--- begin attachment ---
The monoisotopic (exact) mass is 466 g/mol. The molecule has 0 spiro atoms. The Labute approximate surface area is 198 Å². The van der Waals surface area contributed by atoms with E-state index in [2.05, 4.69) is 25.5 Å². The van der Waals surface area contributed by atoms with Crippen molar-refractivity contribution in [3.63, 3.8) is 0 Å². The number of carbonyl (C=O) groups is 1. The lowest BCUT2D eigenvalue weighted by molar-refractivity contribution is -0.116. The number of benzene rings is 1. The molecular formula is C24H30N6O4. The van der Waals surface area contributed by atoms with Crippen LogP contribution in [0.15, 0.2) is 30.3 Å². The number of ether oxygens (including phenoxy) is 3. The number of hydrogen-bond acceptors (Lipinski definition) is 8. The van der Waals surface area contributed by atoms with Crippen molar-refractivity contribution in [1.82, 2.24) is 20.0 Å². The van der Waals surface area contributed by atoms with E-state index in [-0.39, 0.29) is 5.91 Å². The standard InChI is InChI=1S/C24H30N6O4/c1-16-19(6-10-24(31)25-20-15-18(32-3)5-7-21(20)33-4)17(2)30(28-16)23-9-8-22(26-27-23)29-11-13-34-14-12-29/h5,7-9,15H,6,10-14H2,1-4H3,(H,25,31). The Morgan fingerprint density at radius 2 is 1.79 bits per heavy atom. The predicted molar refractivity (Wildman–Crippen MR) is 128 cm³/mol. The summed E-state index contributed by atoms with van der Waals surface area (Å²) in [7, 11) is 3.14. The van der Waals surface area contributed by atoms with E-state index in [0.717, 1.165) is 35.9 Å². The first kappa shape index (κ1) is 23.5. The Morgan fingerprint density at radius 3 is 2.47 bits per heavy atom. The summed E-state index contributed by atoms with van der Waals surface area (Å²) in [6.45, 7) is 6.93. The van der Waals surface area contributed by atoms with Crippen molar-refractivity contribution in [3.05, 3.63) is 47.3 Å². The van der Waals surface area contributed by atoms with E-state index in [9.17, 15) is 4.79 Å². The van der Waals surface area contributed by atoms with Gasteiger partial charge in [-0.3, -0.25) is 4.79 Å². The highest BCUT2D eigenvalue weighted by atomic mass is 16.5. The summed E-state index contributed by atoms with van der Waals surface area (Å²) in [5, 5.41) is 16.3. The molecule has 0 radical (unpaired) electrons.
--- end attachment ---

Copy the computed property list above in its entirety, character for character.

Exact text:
The monoisotopic (exact) mass is 466 g/mol. The molecule has 0 spiro atoms. The Labute approximate surface area is 198 Å². The van der Waals surface area contributed by atoms with E-state index in [2.05, 4.69) is 25.5 Å². The van der Waals surface area contributed by atoms with Crippen molar-refractivity contribution in [3.63, 3.8) is 0 Å². The number of carbonyl (C=O) groups is 1. The lowest BCUT2D eigenvalue weighted by molar-refractivity contribution is -0.116. The number of benzene rings is 1. The molecular formula is C24H30N6O4. The van der Waals surface area contributed by atoms with Crippen LogP contribution in [0.15, 0.2) is 30.3 Å². The number of ether oxygens (including phenoxy) is 3. The number of hydrogen-bond acceptors (Lipinski definition) is 8. The van der Waals surface area contributed by atoms with Crippen molar-refractivity contribution in [1.82, 2.24) is 20.0 Å². The van der Waals surface area contributed by atoms with E-state index in [-0.39, 0.29) is 5.91 Å². The standard InChI is InChI=1S/C24H30N6O4/c1-16-19(6-10-24(31)25-20-15-18(32-3)5-7-21(20)33-4)17(2)30(28-16)23-9-8-22(26-27-23)29-11-13-34-14-12-29/h5,7-9,15H,6,10-14H2,1-4H3,(H,25,31). The Morgan fingerprint density at radius 2 is 1.79 bits per heavy atom. The predicted molar refractivity (Wildman–Crippen MR) is 128 cm³/mol. The summed E-state index contributed by atoms with van der Waals surface area (Å²) in [7, 11) is 3.14. The van der Waals surface area contributed by atoms with E-state index in [0.717, 1.165) is 35.9 Å². The first kappa shape index (κ1) is 23.5. The Morgan fingerprint density at radius 3 is 2.47 bits per heavy atom. The summed E-state index contributed by atoms with van der Waals surface area (Å²) in [6.45, 7) is 6.93. The van der Waals surface area contributed by atoms with Crippen molar-refractivity contribution in [3.05, 3.63) is 47.3 Å². The van der Waals surface area contributed by atoms with E-state index in [9.17, 15) is 4.79 Å². The van der Waals surface area contributed by atoms with Gasteiger partial charge in [-0.3, -0.25) is 4.79 Å². The highest BCUT2D eigenvalue weighted by atomic mass is 16.5. The summed E-state index contributed by atoms with van der Waals surface area (Å²) in [5, 5.41) is 16.3. The molecule has 0 radical (unpaired) electrons.